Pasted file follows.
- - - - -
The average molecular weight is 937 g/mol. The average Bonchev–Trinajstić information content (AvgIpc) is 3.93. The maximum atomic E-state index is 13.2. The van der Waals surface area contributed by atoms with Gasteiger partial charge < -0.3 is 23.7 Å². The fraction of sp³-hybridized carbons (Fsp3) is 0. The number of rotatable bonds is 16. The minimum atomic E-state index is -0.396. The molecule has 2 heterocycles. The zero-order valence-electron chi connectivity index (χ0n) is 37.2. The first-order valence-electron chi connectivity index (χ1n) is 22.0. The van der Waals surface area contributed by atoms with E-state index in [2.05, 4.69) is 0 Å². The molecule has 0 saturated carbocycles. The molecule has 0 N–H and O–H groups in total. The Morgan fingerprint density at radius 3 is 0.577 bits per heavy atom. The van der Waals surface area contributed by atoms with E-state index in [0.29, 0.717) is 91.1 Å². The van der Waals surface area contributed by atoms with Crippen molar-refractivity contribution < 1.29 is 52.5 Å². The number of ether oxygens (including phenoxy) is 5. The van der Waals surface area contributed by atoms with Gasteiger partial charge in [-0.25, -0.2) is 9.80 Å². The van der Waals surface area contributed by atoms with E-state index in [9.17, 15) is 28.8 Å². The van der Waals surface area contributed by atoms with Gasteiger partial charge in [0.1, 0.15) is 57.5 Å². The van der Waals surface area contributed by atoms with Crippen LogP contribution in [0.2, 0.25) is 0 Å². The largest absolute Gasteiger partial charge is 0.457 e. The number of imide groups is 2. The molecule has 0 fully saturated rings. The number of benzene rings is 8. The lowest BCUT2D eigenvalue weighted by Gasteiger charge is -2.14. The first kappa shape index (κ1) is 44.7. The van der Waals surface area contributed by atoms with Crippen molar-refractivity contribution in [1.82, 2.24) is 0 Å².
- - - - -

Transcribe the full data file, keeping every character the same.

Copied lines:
The average molecular weight is 937 g/mol. The average Bonchev–Trinajstić information content (AvgIpc) is 3.93. The maximum atomic E-state index is 13.2. The van der Waals surface area contributed by atoms with Gasteiger partial charge < -0.3 is 23.7 Å². The fraction of sp³-hybridized carbons (Fsp3) is 0. The number of rotatable bonds is 16. The minimum atomic E-state index is -0.396. The molecule has 2 heterocycles. The zero-order valence-electron chi connectivity index (χ0n) is 37.2. The first-order valence-electron chi connectivity index (χ1n) is 22.0. The van der Waals surface area contributed by atoms with E-state index in [2.05, 4.69) is 0 Å². The molecule has 0 saturated carbocycles. The molecule has 0 N–H and O–H groups in total. The Morgan fingerprint density at radius 3 is 0.577 bits per heavy atom. The van der Waals surface area contributed by atoms with E-state index in [0.29, 0.717) is 91.1 Å². The van der Waals surface area contributed by atoms with Crippen molar-refractivity contribution < 1.29 is 52.5 Å². The number of ether oxygens (including phenoxy) is 5. The van der Waals surface area contributed by atoms with Gasteiger partial charge in [-0.25, -0.2) is 9.80 Å². The van der Waals surface area contributed by atoms with E-state index in [9.17, 15) is 28.8 Å². The van der Waals surface area contributed by atoms with Gasteiger partial charge in [0.1, 0.15) is 57.5 Å². The van der Waals surface area contributed by atoms with Crippen LogP contribution in [0.2, 0.25) is 0 Å². The largest absolute Gasteiger partial charge is 0.457 e. The number of imide groups is 2. The molecule has 0 fully saturated rings. The number of benzene rings is 8. The lowest BCUT2D eigenvalue weighted by Gasteiger charge is -2.14. The first kappa shape index (κ1) is 44.7. The van der Waals surface area contributed by atoms with Crippen molar-refractivity contribution in [1.82, 2.24) is 0 Å².